How to Prioritize Innovative Concepts
If you’ve come looking for a magic bullet—a single, proven path to successful innovation—I have to be the one to break it to you: that innovation unicorn does not exist. Even so, there are steps you can take to improve the process of innovating in your company.
In this post, I’ll lay out a framework we use here at Method to prioritize innovative concepts. In doing so you can dramatically improve your outcomes, innovate faster, and increase the efficiency of your innovation efforts. Use this as a roadmap and tailor your own process for prioritizing innovative concepts according to your company’s unique approach, markets, current state and more.
1. Innovation doesn’t happen in a vacuum.
Before we even begin attempting to decide which of our innovative concepts are worth moving forward, there is much research to be done. It’s critical that your team understand what’s going on in the world in which you hope to innovate. At the very least, this is where you will undertake:
- An analysis of the market and relevant new technologies.
- Research into changes in regulations and other outside factors that change how the market works.
- Trends analysis; there are many methodologies for this, but at the very least you should have your analysis formalized and documented.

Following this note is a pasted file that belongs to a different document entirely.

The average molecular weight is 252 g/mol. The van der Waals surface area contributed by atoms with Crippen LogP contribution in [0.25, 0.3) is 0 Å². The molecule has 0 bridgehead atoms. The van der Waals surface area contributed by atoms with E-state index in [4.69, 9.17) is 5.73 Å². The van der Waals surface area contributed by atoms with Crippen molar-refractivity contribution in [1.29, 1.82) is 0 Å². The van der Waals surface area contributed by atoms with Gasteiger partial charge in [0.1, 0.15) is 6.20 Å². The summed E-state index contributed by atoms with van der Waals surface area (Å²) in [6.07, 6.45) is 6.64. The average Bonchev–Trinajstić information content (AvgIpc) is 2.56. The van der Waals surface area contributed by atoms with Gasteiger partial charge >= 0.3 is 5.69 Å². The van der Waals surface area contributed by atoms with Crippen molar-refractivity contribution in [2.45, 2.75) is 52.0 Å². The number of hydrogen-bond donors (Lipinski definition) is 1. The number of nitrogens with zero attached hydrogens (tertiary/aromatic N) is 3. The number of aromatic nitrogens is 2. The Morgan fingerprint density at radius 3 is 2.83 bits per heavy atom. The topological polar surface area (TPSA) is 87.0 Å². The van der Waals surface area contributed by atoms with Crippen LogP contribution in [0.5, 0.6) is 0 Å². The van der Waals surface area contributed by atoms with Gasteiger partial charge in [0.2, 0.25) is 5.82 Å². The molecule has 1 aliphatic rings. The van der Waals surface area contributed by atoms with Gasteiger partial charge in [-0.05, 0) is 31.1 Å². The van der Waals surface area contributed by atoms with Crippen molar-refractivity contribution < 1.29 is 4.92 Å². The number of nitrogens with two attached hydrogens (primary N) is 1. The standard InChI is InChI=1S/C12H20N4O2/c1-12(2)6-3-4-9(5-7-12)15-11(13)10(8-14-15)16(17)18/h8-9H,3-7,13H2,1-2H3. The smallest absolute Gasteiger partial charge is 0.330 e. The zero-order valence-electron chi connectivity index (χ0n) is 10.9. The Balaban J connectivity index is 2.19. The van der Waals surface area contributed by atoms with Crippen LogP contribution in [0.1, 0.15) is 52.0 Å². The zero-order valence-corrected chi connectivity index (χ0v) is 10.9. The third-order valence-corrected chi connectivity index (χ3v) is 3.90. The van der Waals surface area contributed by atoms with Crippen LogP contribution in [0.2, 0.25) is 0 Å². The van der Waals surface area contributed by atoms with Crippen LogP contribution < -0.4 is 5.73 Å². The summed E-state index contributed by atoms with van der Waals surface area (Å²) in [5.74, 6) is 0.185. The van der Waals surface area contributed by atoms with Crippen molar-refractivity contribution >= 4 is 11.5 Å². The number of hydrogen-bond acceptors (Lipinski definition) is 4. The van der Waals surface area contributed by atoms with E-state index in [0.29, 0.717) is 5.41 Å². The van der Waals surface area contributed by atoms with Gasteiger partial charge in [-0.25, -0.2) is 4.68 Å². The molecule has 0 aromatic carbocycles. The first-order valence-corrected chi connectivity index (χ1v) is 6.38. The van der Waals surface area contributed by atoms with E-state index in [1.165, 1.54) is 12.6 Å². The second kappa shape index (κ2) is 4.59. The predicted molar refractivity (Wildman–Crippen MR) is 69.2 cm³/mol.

- Customer Journey Mapping, which doesn’t need to be finely detailed but should demonstrate a solid understanding of how customers engage with both your products and your competitors’.
It is in this research that you will begin to identify the gaps in which the greatest innovation is possible (and those areas that might seem promising at first, but are not worth pursuing).
2. Separate your innovation from the technology.
One of the most crippling mistakes teams can make in innovation is beginning with a technology and working backward from it. We tend to think of innovation as new tech, but it’s a dangerous mindset to consciously avoid.
It’s easy to fall into a sort of dream/best case scenario mindset if you begin with the technology. “We’ll get an app, and then we’ll use marketing to get users, and then we’ll monetize it.” Going all in on technology can be a time consuming and expensive path completely devoid of the quick wins and organic growth you’re going to need to keep support and funding flowing.
Instead, let the gaps in your customer experience and in the market guide your innovation. AirBnB is a great example of this approach. Hotel booking technology wasn’t new. Search and results filtering technology wasn’t new. The market already existed; the innovation was in finding a way to connect underserved markets with one another using existing technology.
3. Achieve buy-in through scoring and discussion.
How many times have we seen this scenario? An individual or small group come up with an idea and work tirelessly at iterating, through proving a minimum viable idea to themselves and one another and maybe even all the way on to having developed a prototype. They pitch the concept to the company’s executives, who are completely blank-faced. They pitch it to internal team members, scrambling to find some kind of support—anything to help move it forward.